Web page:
Yes, Marco Rubio’s Finances Are a Big Deal
Marco Rubio successfully evaded financial questions at the third G.O.P. Presidential debate by making accusations of media bias. Credit PHOTOGRAPH BY ROBYN BECK / AFP / GETTYBy Ryan Lizza, The New Yorker
The big post-debate story is about the media. CNBC is being pilloried by Republicans for the way it conducted last night’s event, in Boulder, Colorado. “CNBC should be ashamed of themselves,” Reince Priebus, the chairman of the Republican National Committee, wrote in an e-mail to supporters. “Let’s put the mainstream media on notice. I want to send a message to moderators of upcoming debates that any bias won’t be tolerated.” Rand Paul, who was once the darling of the mainstream media and celebrated as a top-tier Republican candidate, but who has been a non-entity in the Presidential campaign, used the anti-CNBC backlash to raise money. He changed his Twitter avatar to a picture of the senator with a black rectangle over his mouth and the word CENSORED across it. “Fight back against the media bias” was superimposed on the new photo.
Whining about tough questions and media bias is an old campaign tactic. On both the right and the left, there are now well-funded institutions that do nothing but scour the Internet, TV, and radio for perceived slights from the press. The CNBC journalists are public figures who surely know that getting beaten up by partisans comes with the job of covering American politics. And, of course, just because accusations of bias or unfairness come from the R.N.C. and the G.O.P. Presidential candidates, who all have strategic reasons for attacking the press, doesn’t mean that they are untrue.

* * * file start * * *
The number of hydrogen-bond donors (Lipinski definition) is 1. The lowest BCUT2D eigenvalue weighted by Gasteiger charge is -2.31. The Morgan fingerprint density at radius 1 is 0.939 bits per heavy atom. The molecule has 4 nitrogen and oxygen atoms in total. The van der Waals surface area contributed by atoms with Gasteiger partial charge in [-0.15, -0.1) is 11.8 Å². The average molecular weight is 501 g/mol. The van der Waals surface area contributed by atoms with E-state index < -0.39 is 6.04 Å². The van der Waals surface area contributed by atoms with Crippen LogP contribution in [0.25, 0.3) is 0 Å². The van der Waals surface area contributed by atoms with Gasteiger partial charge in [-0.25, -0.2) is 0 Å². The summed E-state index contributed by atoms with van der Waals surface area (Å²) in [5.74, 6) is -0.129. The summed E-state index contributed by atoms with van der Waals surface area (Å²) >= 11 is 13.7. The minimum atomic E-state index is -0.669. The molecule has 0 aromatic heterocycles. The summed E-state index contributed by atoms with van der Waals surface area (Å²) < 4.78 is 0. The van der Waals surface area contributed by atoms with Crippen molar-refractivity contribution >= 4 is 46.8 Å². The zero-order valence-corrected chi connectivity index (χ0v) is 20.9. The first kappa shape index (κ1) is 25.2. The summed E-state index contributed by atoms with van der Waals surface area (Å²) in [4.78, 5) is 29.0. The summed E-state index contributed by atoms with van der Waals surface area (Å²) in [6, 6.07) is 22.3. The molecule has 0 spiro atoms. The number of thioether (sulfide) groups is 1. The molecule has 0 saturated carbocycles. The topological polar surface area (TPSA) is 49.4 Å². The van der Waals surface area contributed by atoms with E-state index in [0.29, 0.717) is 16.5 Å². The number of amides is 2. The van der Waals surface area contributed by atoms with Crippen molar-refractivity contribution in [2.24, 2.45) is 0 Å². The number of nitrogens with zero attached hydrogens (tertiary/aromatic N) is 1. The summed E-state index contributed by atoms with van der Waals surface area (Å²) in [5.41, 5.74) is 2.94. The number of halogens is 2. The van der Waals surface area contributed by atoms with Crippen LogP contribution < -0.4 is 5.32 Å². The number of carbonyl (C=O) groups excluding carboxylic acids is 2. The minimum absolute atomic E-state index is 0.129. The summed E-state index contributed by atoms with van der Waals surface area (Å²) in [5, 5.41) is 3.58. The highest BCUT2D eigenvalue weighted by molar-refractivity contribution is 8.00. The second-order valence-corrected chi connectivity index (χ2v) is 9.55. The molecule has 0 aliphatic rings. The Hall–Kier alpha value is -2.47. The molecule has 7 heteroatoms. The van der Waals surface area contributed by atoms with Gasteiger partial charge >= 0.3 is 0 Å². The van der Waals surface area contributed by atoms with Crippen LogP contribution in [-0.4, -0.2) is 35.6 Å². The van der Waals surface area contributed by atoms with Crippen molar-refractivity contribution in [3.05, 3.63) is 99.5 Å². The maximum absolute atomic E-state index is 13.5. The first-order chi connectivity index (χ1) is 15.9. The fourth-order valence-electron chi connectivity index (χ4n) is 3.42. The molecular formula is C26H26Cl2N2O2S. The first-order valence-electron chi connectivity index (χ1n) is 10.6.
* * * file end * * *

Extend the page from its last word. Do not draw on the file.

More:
But, as last night’s debate went on and the candidates realized that the crowd had turned against the moderators, and that they could score easy points by lambasting them, legitimate grumbling about some tough questions turned into something else: using the charge of media bias to avoid answering legitimate questions. The candidate who pulled this off better than anyone was Marco Rubio, who was generally seen as the winner of the debate.
Becky Quick, a CNBC correspondent, asked Rubio the following question:
Senator Rubio, you yourself have said that you’ve had issues. You have a lack of bookkeeping skills. You accidentally intermingled campaign money with your personal money. You faced foreclosure on a second home that you bought. And just last year you liquidated a sixty-eight-thousand-dollar retirement fund. That’s something that cost you thousands of dollars in taxes and penalties. In terms of all of that, it raises the question whether you have the maturity and wisdom to lead this seventeen-trillion-dollar economy. What do you say?This was as predictable a question as Rubio could expect. His personal finances have been raised as an issue for years. In his own memoir, Rubio wrote about the troubles he had mixing personal and business purchases on a Republican Party credit card, and lamented his “lack of bookkeeping skills.”